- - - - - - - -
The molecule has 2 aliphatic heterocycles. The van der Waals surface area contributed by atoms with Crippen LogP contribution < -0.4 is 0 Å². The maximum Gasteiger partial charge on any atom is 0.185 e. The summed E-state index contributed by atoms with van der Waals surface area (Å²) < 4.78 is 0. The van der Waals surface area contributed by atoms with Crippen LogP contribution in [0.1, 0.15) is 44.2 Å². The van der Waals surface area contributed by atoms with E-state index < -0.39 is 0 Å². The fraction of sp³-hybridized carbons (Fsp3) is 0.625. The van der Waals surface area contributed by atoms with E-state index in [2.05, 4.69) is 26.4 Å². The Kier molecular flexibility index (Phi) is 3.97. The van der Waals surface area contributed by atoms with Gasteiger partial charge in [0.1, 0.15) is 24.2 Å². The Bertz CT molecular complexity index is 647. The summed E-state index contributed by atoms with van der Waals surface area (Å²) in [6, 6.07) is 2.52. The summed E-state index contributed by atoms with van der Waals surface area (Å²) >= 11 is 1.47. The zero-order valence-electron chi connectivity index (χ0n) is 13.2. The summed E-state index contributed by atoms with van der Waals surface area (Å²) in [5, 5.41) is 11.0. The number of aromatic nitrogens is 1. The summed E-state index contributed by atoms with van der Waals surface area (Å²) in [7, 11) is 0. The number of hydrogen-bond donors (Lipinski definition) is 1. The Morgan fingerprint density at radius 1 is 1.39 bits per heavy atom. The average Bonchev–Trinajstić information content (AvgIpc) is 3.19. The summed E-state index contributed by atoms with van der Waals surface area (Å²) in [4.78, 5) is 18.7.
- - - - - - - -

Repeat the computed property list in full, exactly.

The molecule has 2 aliphatic heterocycles. The van der Waals surface area contributed by atoms with Crippen LogP contribution < -0.4 is 0 Å². The maximum Gasteiger partial charge on any atom is 0.185 e. The summed E-state index contributed by atoms with van der Waals surface area (Å²) < 4.78 is 0. The van der Waals surface area contributed by atoms with Crippen LogP contribution in [0.1, 0.15) is 44.2 Å². The van der Waals surface area contributed by atoms with E-state index < -0.39 is 0 Å². The fraction of sp³-hybridized carbons (Fsp3) is 0.625. The van der Waals surface area contributed by atoms with E-state index in [2.05, 4.69) is 26.4 Å². The Kier molecular flexibility index (Phi) is 3.97. The van der Waals surface area contributed by atoms with Gasteiger partial charge in [0.1, 0.15) is 24.2 Å². The Bertz CT molecular complexity index is 647. The summed E-state index contributed by atoms with van der Waals surface area (Å²) in [6, 6.07) is 2.52. The summed E-state index contributed by atoms with van der Waals surface area (Å²) >= 11 is 1.47. The zero-order valence-electron chi connectivity index (χ0n) is 13.2. The summed E-state index contributed by atoms with van der Waals surface area (Å²) in [5, 5.41) is 11.0. The number of aromatic nitrogens is 1. The summed E-state index contributed by atoms with van der Waals surface area (Å²) in [7, 11) is 0. The number of hydrogen-bond donors (Lipinski definition) is 1. The Morgan fingerprint density at radius 1 is 1.39 bits per heavy atom. The average Bonchev–Trinajstić information content (AvgIpc) is 3.19. The summed E-state index contributed by atoms with van der Waals surface area (Å²) in [4.78, 5) is 18.7.